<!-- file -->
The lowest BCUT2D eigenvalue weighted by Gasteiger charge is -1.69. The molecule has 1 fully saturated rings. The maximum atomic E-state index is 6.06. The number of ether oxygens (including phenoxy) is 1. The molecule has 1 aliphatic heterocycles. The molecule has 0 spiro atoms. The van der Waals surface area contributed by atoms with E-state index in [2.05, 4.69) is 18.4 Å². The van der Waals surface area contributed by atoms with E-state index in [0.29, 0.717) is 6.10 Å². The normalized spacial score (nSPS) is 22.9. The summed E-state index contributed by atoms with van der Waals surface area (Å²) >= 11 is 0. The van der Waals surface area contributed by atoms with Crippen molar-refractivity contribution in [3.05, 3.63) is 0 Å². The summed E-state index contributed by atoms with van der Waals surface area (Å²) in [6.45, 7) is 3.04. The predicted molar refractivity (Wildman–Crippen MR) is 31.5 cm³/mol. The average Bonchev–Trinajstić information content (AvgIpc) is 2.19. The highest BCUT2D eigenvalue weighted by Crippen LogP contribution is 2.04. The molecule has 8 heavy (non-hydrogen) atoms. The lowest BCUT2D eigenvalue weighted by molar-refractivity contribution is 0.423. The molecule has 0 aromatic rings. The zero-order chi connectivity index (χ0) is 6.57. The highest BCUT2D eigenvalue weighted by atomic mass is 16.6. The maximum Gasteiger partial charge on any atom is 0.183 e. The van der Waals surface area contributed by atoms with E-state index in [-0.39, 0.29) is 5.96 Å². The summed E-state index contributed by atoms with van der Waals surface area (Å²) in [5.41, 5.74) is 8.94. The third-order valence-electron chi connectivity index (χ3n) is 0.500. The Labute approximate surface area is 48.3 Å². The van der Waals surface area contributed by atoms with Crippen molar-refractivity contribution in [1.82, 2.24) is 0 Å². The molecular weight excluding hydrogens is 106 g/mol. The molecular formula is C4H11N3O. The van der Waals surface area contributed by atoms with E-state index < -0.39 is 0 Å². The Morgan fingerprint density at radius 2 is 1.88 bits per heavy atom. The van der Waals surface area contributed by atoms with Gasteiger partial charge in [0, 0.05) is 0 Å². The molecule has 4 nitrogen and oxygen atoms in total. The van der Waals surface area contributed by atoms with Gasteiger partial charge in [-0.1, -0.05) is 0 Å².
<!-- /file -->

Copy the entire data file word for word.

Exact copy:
The lowest BCUT2D eigenvalue weighted by Gasteiger charge is -1.69. The molecule has 1 fully saturated rings. The maximum atomic E-state index is 6.06. The number of ether oxygens (including phenoxy) is 1. The molecule has 1 aliphatic heterocycles. The molecule has 0 spiro atoms. The van der Waals surface area contributed by atoms with E-state index in [2.05, 4.69) is 18.4 Å². The van der Waals surface area contributed by atoms with E-state index in [0.29, 0.717) is 6.10 Å². The normalized spacial score (nSPS) is 22.9. The summed E-state index contributed by atoms with van der Waals surface area (Å²) >= 11 is 0. The van der Waals surface area contributed by atoms with Crippen molar-refractivity contribution in [3.05, 3.63) is 0 Å². The summed E-state index contributed by atoms with van der Waals surface area (Å²) in [6.45, 7) is 3.04. The predicted molar refractivity (Wildman–Crippen MR) is 31.5 cm³/mol. The average Bonchev–Trinajstić information content (AvgIpc) is 2.19. The highest BCUT2D eigenvalue weighted by Crippen LogP contribution is 2.04. The molecule has 8 heavy (non-hydrogen) atoms. The lowest BCUT2D eigenvalue weighted by molar-refractivity contribution is 0.423. The molecule has 0 aromatic rings. The zero-order chi connectivity index (χ0) is 6.57. The highest BCUT2D eigenvalue weighted by atomic mass is 16.6. The maximum Gasteiger partial charge on any atom is 0.183 e. The van der Waals surface area contributed by atoms with E-state index in [-0.39, 0.29) is 5.96 Å². The summed E-state index contributed by atoms with van der Waals surface area (Å²) in [5.41, 5.74) is 8.94. The third-order valence-electron chi connectivity index (χ3n) is 0.500. The Labute approximate surface area is 48.3 Å². The van der Waals surface area contributed by atoms with Crippen molar-refractivity contribution in [1.82, 2.24) is 0 Å². The molecular weight excluding hydrogens is 106 g/mol. The molecular formula is C4H11N3O. The van der Waals surface area contributed by atoms with E-state index < -0.39 is 0 Å². The Morgan fingerprint density at radius 2 is 1.88 bits per heavy atom. The van der Waals surface area contributed by atoms with Gasteiger partial charge in [0, 0.05) is 0 Å². The molecule has 4 nitrogen and oxygen atoms in total. The van der Waals surface area contributed by atoms with Gasteiger partial charge in [-0.1, -0.05) is 0 Å².